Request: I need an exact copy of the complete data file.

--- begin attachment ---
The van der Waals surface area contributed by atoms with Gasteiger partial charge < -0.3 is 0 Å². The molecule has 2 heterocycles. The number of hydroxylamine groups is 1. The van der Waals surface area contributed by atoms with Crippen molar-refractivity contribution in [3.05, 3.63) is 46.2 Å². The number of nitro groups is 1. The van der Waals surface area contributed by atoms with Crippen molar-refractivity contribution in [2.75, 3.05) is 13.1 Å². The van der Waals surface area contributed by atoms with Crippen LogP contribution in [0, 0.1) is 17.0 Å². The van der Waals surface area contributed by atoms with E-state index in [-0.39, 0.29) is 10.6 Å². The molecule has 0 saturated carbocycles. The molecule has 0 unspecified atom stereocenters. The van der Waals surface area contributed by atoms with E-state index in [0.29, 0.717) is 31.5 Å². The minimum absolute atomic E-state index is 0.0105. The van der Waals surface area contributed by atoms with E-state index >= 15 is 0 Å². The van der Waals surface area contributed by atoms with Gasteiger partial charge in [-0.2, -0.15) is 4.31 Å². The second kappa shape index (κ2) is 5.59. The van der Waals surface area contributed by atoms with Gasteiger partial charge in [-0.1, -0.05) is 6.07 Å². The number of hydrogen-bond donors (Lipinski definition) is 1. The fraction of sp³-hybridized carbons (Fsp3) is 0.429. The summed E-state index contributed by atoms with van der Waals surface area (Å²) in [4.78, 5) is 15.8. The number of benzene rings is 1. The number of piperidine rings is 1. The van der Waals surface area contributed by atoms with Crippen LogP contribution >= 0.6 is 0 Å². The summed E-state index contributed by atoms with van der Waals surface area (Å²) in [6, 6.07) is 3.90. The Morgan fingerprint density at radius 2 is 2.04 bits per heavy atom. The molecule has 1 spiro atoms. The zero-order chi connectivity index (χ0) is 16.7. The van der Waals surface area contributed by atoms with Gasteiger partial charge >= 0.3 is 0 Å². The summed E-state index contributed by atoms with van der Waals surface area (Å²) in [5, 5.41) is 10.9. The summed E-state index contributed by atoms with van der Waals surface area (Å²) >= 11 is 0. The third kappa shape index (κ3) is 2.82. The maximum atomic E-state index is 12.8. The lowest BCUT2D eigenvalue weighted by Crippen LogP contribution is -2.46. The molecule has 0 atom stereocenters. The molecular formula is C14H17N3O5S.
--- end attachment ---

The van der Waals surface area contributed by atoms with Gasteiger partial charge < -0.3 is 0 Å². The molecule has 2 heterocycles. The number of hydroxylamine groups is 1. The van der Waals surface area contributed by atoms with Crippen molar-refractivity contribution in [3.05, 3.63) is 46.2 Å². The number of nitro groups is 1. The van der Waals surface area contributed by atoms with Crippen molar-refractivity contribution in [2.75, 3.05) is 13.1 Å². The van der Waals surface area contributed by atoms with Crippen LogP contribution in [0, 0.1) is 17.0 Å². The van der Waals surface area contributed by atoms with E-state index in [-0.39, 0.29) is 10.6 Å². The molecule has 0 saturated carbocycles. The molecule has 0 unspecified atom stereocenters. The van der Waals surface area contributed by atoms with E-state index in [0.29, 0.717) is 31.5 Å². The minimum absolute atomic E-state index is 0.0105. The van der Waals surface area contributed by atoms with E-state index >= 15 is 0 Å². The van der Waals surface area contributed by atoms with Gasteiger partial charge in [-0.2, -0.15) is 4.31 Å². The second kappa shape index (κ2) is 5.59. The van der Waals surface area contributed by atoms with Gasteiger partial charge in [-0.1, -0.05) is 6.07 Å². The number of hydrogen-bond donors (Lipinski definition) is 1. The fraction of sp³-hybridized carbons (Fsp3) is 0.429. The summed E-state index contributed by atoms with van der Waals surface area (Å²) in [4.78, 5) is 15.8. The number of benzene rings is 1. The number of piperidine rings is 1. The van der Waals surface area contributed by atoms with Crippen LogP contribution >= 0.6 is 0 Å². The summed E-state index contributed by atoms with van der Waals surface area (Å²) in [6, 6.07) is 3.90. The Morgan fingerprint density at radius 2 is 2.04 bits per heavy atom. The molecule has 1 spiro atoms. The zero-order chi connectivity index (χ0) is 16.7. The van der Waals surface area contributed by atoms with Gasteiger partial charge >= 0.3 is 0 Å². The summed E-state index contributed by atoms with van der Waals surface area (Å²) in [5, 5.41) is 10.9. The summed E-state index contributed by atoms with van der Waals surface area (Å²) >= 11 is 0. The third kappa shape index (κ3) is 2.82. The maximum atomic E-state index is 12.8. The lowest BCUT2D eigenvalue weighted by Crippen LogP contribution is -2.46. The molecule has 0 atom stereocenters. The molecular formula is C14H17N3O5S.